ON THE night before, activists heard rumors that the Klan had decided to move its demonstration to southern Virginia. But people in the town reported seeing known Klan members in the area, so we were unsure what to expect when we arrived on Saturday afternoon.

About 100 people gathered in Harmony. While some 40 people from around the state traveled to the remote location, which is 45 minutes from the nearest city, some 60 people were from Harmony itself--that's about 10 percent of the town's population.

One longtime Harmony resident who asked to remain anonymous expressed anger at the Statesville News and Record, which uncritically published a response claiming the KKK had done "a lot of good things" for North Carolina. "I've yet to see one good thing the Klan has done," she said. "If anything, diversity isn't protected enough, not stood up for enough. We've got to stand up."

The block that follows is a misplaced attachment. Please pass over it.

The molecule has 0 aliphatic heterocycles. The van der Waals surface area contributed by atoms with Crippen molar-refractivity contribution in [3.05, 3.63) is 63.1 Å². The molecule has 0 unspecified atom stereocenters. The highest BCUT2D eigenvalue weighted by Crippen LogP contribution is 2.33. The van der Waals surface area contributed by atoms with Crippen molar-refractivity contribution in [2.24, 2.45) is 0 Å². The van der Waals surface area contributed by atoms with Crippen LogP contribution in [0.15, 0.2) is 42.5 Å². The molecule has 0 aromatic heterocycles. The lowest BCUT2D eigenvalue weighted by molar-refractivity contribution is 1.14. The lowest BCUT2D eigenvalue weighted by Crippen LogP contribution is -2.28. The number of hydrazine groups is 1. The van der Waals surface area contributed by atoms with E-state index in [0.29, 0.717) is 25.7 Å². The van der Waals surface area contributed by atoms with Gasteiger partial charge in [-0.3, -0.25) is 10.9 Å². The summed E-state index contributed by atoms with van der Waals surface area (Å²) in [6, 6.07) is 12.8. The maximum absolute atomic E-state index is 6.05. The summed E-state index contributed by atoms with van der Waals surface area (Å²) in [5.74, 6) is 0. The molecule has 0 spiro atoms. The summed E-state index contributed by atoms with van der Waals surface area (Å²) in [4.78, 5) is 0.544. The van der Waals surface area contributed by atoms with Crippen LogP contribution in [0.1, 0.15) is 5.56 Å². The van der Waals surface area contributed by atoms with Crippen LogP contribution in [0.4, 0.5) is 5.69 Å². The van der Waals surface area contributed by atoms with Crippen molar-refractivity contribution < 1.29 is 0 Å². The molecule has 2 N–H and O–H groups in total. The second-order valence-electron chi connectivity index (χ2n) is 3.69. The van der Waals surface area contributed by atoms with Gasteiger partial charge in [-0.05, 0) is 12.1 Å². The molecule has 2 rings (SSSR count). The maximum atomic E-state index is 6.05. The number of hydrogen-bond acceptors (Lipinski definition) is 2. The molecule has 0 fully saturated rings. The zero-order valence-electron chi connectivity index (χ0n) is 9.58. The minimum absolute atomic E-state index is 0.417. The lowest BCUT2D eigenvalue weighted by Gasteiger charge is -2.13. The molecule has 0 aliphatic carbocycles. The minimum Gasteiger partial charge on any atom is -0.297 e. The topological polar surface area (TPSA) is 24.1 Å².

While the Klan is most often associated with violence against Black people, Saturday's rally also recognized that the Klan targets all people of color, and especially immigrants, as well as women and LGBT people. Ann Marie Dooley, an immigration lawyer in Greensboro who attended the rally, drew the connections: "Anti-immigrant, anti-gay sentiments--they're all connected. That's why we all have to work against them together."

More community members were supportive but stayed away because of safety concerns. The town store opened its parking lot to demonstrators as a sign of support. Almost every car driving by honked in solidarity as we chanted anti-racist and anti-Klan slogans. After a couple of hours, we got confirmation that the Klan had indeed moved the rally to Virginia, leaving people feeling empowered.